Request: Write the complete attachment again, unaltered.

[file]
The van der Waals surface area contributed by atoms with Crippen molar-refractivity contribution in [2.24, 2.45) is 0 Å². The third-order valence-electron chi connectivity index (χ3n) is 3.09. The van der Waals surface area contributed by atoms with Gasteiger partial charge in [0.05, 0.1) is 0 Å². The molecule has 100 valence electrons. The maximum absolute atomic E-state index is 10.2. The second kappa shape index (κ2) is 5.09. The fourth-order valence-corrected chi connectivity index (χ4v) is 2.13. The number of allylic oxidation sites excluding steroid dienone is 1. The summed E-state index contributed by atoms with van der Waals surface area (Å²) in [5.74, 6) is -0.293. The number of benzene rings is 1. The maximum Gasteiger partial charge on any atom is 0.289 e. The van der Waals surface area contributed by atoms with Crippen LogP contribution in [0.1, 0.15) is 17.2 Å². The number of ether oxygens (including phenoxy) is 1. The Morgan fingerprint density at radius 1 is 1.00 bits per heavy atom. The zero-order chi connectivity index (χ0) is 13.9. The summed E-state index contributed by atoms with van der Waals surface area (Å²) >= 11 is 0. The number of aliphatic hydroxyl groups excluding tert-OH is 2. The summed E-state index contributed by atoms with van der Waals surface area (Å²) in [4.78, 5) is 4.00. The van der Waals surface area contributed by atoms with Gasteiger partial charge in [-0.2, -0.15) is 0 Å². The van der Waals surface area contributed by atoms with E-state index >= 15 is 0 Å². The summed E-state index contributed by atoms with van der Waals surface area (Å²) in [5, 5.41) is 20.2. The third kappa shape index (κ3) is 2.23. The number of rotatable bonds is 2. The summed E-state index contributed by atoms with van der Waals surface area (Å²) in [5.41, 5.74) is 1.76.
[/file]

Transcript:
The van der Waals surface area contributed by atoms with Crippen molar-refractivity contribution in [2.24, 2.45) is 0 Å². The third-order valence-electron chi connectivity index (χ3n) is 3.09. The van der Waals surface area contributed by atoms with Gasteiger partial charge in [0.05, 0.1) is 0 Å². The molecule has 100 valence electrons. The maximum absolute atomic E-state index is 10.2. The second kappa shape index (κ2) is 5.09. The fourth-order valence-corrected chi connectivity index (χ4v) is 2.13. The number of allylic oxidation sites excluding steroid dienone is 1. The summed E-state index contributed by atoms with van der Waals surface area (Å²) in [5.74, 6) is -0.293. The number of benzene rings is 1. The maximum Gasteiger partial charge on any atom is 0.289 e. The van der Waals surface area contributed by atoms with Crippen LogP contribution in [0.1, 0.15) is 17.2 Å². The number of ether oxygens (including phenoxy) is 1. The Morgan fingerprint density at radius 1 is 1.00 bits per heavy atom. The zero-order chi connectivity index (χ0) is 13.9. The summed E-state index contributed by atoms with van der Waals surface area (Å²) >= 11 is 0. The number of aliphatic hydroxyl groups excluding tert-OH is 2. The summed E-state index contributed by atoms with van der Waals surface area (Å²) in [4.78, 5) is 4.00. The van der Waals surface area contributed by atoms with Gasteiger partial charge in [-0.2, -0.15) is 0 Å². The van der Waals surface area contributed by atoms with E-state index >= 15 is 0 Å². The summed E-state index contributed by atoms with van der Waals surface area (Å²) in [5, 5.41) is 20.2. The third kappa shape index (κ3) is 2.23. The number of rotatable bonds is 2. The summed E-state index contributed by atoms with van der Waals surface area (Å²) in [5.41, 5.74) is 1.76.